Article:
Thanks for the additional info, John and Frank.
When doing repeated tests, ie extensions, I only made
her do 5 repetitions, as the pain increased, after the
second rep, and continued increasing after each
repetition. I do not know whether I should push this
further. I guess being somewhat cautious given the
As for lumbar stabilization, my knowledge is maybe
somewhat limited. I started with recruiting,
transverse abdominus, in supine, for teaching and
awareness of the patient. This followed by being able
to recruit in sitting and standing. Also doing
alternate leg lifts, in supine while contracting
transverse and maintaining a neutral spine.
Teaching multifidi, first in sidelying, or in prone.
Sidelying during this case. Have followed that by
going on all 4s, concracting transverse, then
simultaneously lifting the arm and alternate leg,
maintaining neutral spine. In this case I am not
allowing full leg extension.
Should I be adding anything to this regime....
Was thinking of adding some ball exercise when I am
confident in her recruitment of lumbar stabilizers.
--- Frank Conijn <[log in to unmask]> wrote: > John,
> I know that there is a difference between juvenile,
> overtraining-related spondy and adult, degenerative
> spondy. That difference may even be enormous (it is
> not even sure that the complaints in adults with
> spondies are caused by that spondy, since it is also
> seen in asymptomatic subjects). Nevertheless, in
> adults Spratt et al (1) found an extension regime to
> be more effective than a flexion. That study was one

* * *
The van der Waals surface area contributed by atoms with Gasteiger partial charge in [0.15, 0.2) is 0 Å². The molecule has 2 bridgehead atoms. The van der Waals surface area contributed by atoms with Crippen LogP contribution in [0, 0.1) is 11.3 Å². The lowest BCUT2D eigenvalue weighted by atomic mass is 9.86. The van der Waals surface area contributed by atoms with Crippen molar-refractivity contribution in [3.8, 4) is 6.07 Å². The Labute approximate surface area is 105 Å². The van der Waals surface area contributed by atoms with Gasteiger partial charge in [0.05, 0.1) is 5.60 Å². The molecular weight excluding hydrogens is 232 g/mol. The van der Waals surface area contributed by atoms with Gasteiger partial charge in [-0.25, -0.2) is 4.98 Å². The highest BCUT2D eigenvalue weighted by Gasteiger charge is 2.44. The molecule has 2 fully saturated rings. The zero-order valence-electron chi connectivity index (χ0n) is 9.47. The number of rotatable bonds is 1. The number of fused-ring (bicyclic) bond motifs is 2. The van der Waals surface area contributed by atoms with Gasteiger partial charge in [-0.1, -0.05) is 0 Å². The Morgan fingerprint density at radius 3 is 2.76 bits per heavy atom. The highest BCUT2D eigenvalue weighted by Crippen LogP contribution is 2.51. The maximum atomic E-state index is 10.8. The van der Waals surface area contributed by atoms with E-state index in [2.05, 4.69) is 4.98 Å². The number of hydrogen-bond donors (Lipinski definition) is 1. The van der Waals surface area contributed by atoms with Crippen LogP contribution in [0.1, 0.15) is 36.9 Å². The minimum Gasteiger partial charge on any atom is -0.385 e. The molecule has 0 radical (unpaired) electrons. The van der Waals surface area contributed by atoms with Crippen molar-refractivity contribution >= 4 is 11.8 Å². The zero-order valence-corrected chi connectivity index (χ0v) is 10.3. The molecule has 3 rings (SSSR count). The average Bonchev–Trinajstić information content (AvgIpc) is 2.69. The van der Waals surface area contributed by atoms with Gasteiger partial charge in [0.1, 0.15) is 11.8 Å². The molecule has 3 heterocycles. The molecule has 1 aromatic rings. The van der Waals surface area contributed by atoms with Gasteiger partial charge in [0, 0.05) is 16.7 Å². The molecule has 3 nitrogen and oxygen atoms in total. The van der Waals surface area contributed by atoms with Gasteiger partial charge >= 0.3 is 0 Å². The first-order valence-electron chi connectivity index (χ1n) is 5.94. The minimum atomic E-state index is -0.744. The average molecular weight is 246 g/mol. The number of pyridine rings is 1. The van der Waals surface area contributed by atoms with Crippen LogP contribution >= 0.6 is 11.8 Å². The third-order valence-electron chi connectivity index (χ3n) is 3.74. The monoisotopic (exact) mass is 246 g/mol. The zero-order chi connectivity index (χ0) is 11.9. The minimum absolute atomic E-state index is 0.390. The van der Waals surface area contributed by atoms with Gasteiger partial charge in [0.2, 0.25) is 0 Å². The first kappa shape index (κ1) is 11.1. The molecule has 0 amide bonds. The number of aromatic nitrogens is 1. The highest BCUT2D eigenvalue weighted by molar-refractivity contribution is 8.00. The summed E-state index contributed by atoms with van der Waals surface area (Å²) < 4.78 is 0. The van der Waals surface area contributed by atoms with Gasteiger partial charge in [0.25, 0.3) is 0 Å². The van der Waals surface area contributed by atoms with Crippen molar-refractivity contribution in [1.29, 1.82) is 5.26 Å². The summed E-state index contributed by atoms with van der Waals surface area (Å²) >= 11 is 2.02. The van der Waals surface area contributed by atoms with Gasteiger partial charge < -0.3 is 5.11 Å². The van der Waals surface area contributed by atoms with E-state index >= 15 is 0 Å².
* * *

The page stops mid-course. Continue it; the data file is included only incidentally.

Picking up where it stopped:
> of the two found to be inclusion-worthy, in a recent
> systematic review (2). (The other one was the one by
> O'Sullivan et al , who found positive results
> with a stabilization program.)
> Avoiding extension would seem logical, since that is
> the painful movement. However, you cannot be sure
> until you do a repeated-movements assessment (a la
> McKenzie): response to repeated movements can be
> very different from the response to a single or just
> a few movements.
> My advice to have the girl (at least for the time
> being) give up gymnastics still stands, regardless
> of what kind of treatment would work. But to avoid
> extension? I'd suggest to Nabil to have a McKenzie
> assessment done first (by a credentialled McK. PT).
> Stabilization exercises can be given without a
> problem, and should have effect.
> 1. Spratt KF, Weinstein JN, Lehmann TR et al.
> Efficacy of flexion and extension treatments
> incorporating braces for low-back pain patients with
> retrodisplacement, spondylolisthesis, or normal
> sagittal translation. Spine 1993 Oct
> 2. McNeely ML, Torrance G, Magee DJ. A systematic
> review of physiotherapy for spondylolysis and
> spondylolisthesis. Man Ther. 2003 May;8(2):80-91.
> 3. O'Sullivan PB, Phyty GD, Twomey LT, Allison GT.
> Evaluation of specific stabilizing exercise in the
> treatment of chronic low back pain with radiologic
> diagnosis of spondylolysis or spondylolisthesis.
> Spine 1997 Dec 15;22(24):2959-67.
> F.J.J. Conijn, PT
> Editor, Physical Therapist's Literature Update
> The Internet Journal of Literature Updates for
> Clinicians in Primary Care Orthopaedic Medicine &
> ----- Oorspronkelijk bericht -----
> Van: John Willenbruch
> Aan: [log in to unmask]
> Verzonden: donderdag 7 augustus 2003 11:51
> Onderwerp: Re: spondylolisthesis!
> Dear all,
> I remember reading a study a while back about
> patients who were put in braces to prevent extension
> which seemed to have reasonably good results if it
> was over a long period of time and included
> cessation of provoking activity (diving, fast
> bowling and gymastics).
> As a physio all I could suggest is advice (avoiding
> extension and ? rapid deceleration) and transversus
> abdominus exercises. I had an asymptomatic
> spondylolisetheis surgically fixed which was OK
> (although it cramped my style at uni in a hip
> spica), it was apparently to prevent degeneration in
> later life, which might be a consideration.
> Good luck,
> John Willenbruch
> PS Which lumbar stabilisation exs have you been
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